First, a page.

They say effort equals reward – let’s hope so after the nightmare set up!
After spending nearly an hour to get here due to a couple of accidents on the main road, meaning I had to take the scenic route across the New Forest. Luck was on my side, no one was in one of the swims I fancied fishing after studying my fish deeper page this afternoon. I really needed to be in the Southwest corner I felt. I’d spoken to another member in the week and the fish had vanished (as they do)! The weather on Wednesday was turning windy (from the southwest) and rainy, one of these spots had to be the one.
This was what I’m looking for and with the swim sorted, I spombed my bucket of bait out and then started to set up the bivvy, probably not concentrating enough, snap went one of the poles. $#!+
I tried to work out how to fix it, but the inevitable journey home was coming and I’m glad I’m a bit of a hoarder where fishing tackle is concerned.
The Fox reflex is dead 😦 long live the Jrc bivvy 🙂
I’m sure I will manage to fix it somehow, don’t think Fox will have any spares after all this time.
After an hour and a bit of drive, I was back in the swim and setting up another bivvy and getting the rods out just before dusk.
I could’ve come back in the morning, but why waste a night’s fishing? You never know wants going to happen, the rods are finally on the spot and the bivvy is up. It was definitely time for a drink.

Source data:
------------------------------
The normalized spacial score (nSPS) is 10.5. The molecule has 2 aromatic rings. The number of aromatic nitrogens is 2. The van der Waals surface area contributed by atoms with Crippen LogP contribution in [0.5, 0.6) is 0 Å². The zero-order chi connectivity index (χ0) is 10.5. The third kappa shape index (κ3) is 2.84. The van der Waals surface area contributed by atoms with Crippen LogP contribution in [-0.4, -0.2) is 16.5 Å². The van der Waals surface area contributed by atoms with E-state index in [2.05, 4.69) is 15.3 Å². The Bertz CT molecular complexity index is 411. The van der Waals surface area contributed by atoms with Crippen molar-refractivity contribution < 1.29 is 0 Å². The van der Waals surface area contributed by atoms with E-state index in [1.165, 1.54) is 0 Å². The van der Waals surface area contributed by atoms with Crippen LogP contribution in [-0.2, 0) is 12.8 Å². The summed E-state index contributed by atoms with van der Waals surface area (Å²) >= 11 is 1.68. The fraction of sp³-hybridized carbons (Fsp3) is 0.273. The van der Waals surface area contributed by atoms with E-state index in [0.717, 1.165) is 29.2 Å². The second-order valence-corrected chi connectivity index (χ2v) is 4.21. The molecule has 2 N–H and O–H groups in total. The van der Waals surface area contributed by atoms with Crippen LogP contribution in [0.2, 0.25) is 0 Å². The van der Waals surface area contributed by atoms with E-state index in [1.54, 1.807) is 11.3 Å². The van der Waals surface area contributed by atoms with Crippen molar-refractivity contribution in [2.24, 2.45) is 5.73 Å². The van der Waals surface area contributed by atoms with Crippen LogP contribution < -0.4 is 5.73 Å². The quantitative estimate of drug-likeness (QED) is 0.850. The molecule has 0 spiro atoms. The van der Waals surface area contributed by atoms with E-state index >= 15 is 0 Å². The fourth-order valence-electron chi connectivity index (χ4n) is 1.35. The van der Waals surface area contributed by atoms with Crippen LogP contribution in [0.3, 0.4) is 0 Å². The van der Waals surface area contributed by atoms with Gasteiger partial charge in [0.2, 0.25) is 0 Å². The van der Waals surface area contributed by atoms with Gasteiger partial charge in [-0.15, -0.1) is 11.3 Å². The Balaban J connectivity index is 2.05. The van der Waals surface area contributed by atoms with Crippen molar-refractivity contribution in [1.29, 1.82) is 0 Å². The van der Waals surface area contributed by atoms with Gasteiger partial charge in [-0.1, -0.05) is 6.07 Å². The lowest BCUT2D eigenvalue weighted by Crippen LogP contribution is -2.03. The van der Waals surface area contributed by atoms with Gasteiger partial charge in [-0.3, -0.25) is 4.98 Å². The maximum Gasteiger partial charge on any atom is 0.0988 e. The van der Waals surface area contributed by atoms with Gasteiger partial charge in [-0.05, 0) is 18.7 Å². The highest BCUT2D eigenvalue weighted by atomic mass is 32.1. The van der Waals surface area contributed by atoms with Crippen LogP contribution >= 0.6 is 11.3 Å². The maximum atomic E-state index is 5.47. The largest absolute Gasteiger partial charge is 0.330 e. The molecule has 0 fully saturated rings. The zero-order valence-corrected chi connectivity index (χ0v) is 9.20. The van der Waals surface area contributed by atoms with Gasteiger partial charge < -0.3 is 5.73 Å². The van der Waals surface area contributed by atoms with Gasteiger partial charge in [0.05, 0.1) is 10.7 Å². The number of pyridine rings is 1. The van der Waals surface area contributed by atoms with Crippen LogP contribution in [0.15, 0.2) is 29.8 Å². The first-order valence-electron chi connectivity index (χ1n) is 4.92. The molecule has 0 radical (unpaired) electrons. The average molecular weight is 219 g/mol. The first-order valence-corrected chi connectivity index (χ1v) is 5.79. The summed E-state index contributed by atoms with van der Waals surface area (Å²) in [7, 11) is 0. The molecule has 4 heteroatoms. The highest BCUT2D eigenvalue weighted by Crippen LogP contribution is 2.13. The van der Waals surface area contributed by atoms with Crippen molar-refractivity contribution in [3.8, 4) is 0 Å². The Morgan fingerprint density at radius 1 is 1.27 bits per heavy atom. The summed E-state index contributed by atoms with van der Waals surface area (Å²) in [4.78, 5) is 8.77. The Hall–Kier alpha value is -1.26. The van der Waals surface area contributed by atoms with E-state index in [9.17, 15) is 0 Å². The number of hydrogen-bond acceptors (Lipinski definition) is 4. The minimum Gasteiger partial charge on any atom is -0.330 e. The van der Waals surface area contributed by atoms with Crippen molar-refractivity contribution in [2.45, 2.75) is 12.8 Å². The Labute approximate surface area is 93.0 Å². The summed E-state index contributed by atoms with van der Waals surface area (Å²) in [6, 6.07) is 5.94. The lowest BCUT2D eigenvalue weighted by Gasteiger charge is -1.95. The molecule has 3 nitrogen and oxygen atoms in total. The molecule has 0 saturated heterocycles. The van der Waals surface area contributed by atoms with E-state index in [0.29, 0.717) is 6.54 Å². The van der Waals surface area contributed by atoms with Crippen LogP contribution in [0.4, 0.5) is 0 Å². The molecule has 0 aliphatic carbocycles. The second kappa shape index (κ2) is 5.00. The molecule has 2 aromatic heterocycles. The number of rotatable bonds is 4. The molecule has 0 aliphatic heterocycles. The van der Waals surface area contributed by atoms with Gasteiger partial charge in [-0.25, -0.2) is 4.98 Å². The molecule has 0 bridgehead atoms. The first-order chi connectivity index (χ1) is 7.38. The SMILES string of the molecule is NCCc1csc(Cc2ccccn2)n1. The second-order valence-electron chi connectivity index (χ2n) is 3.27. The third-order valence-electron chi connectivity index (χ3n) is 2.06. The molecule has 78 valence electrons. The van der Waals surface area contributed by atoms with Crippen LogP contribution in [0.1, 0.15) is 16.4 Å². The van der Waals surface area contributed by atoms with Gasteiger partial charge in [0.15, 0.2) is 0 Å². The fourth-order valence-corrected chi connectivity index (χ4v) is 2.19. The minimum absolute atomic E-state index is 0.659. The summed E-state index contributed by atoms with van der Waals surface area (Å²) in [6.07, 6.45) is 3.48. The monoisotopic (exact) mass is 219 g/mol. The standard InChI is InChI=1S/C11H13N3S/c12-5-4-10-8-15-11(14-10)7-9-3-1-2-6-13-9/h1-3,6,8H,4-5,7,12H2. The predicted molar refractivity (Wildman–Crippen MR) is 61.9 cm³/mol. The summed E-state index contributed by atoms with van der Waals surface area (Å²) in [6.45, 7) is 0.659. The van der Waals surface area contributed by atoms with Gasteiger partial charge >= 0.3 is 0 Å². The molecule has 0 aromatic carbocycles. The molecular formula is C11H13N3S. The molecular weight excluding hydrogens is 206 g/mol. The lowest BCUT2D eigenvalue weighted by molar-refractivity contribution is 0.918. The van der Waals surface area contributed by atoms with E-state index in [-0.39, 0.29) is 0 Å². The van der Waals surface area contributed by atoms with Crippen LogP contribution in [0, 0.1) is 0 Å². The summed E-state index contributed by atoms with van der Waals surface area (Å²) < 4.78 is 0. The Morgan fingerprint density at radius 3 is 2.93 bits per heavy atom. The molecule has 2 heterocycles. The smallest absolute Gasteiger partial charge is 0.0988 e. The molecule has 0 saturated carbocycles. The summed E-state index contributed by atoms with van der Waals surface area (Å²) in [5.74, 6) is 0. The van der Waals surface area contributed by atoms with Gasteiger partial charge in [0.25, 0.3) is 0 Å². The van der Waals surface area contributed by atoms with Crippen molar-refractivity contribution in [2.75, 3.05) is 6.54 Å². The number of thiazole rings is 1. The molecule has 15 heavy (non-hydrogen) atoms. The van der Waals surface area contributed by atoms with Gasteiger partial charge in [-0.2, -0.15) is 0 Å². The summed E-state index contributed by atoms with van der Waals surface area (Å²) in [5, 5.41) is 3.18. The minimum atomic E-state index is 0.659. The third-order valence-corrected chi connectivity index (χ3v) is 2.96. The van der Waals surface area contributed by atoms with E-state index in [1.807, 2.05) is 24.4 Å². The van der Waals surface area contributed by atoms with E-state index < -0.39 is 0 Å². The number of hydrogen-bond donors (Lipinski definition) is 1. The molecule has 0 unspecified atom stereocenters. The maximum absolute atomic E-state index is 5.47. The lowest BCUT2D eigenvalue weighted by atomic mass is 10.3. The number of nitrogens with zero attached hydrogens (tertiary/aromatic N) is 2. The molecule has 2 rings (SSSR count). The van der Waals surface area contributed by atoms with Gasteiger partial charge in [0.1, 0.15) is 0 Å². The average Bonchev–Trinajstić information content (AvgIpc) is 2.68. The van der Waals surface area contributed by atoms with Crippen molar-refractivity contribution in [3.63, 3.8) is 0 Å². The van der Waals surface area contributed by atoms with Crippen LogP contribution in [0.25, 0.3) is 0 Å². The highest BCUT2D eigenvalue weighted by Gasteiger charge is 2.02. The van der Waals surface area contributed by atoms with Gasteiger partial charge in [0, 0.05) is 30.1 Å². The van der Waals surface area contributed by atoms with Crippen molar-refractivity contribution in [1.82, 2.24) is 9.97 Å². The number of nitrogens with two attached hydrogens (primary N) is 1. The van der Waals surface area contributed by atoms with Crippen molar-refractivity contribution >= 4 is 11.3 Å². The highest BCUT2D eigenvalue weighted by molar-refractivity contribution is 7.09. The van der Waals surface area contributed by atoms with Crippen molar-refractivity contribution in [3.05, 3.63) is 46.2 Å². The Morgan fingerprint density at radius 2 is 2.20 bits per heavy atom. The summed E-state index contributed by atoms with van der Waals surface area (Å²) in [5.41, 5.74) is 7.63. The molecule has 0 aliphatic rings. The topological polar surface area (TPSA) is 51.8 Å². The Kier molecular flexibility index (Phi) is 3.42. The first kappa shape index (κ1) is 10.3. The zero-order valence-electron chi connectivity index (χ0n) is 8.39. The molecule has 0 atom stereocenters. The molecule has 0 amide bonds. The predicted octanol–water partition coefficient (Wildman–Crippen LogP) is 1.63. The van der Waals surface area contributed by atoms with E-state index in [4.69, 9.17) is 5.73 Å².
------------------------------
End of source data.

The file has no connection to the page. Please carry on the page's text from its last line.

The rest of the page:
Just before 2 am, the right-hand rod burst into life and I got the waders on. I like to do this first these days, the older I get, the more wobbly I am on my feet and add in a hard fighting Airfield carp trying to kite into the nearest snag (you get the picture!). Don’t laugh, but once trying to put my waders on after I’d picked up the rod, I fell over and the carp got away. I’ve not done it that way around ever since.
I grabbed the rod and pulled into thin air, the joy of fishing here. I got the rod out and tried to sleep, but it took me until about 4 am, and slept until about 8 am.
I was hoping for an early morning bite, but that wasn’t the case. The conditions are quite favorable today and a morning fish is still on the cards. Finally, at about noontime, the left-hand rod burst into life, grabbed my waders, and slipped them on. I grabbed the rod and pulled into my first carp of the session. It was a pretty straightforward fight and soon a lovely Common was sitting in my Nsr50.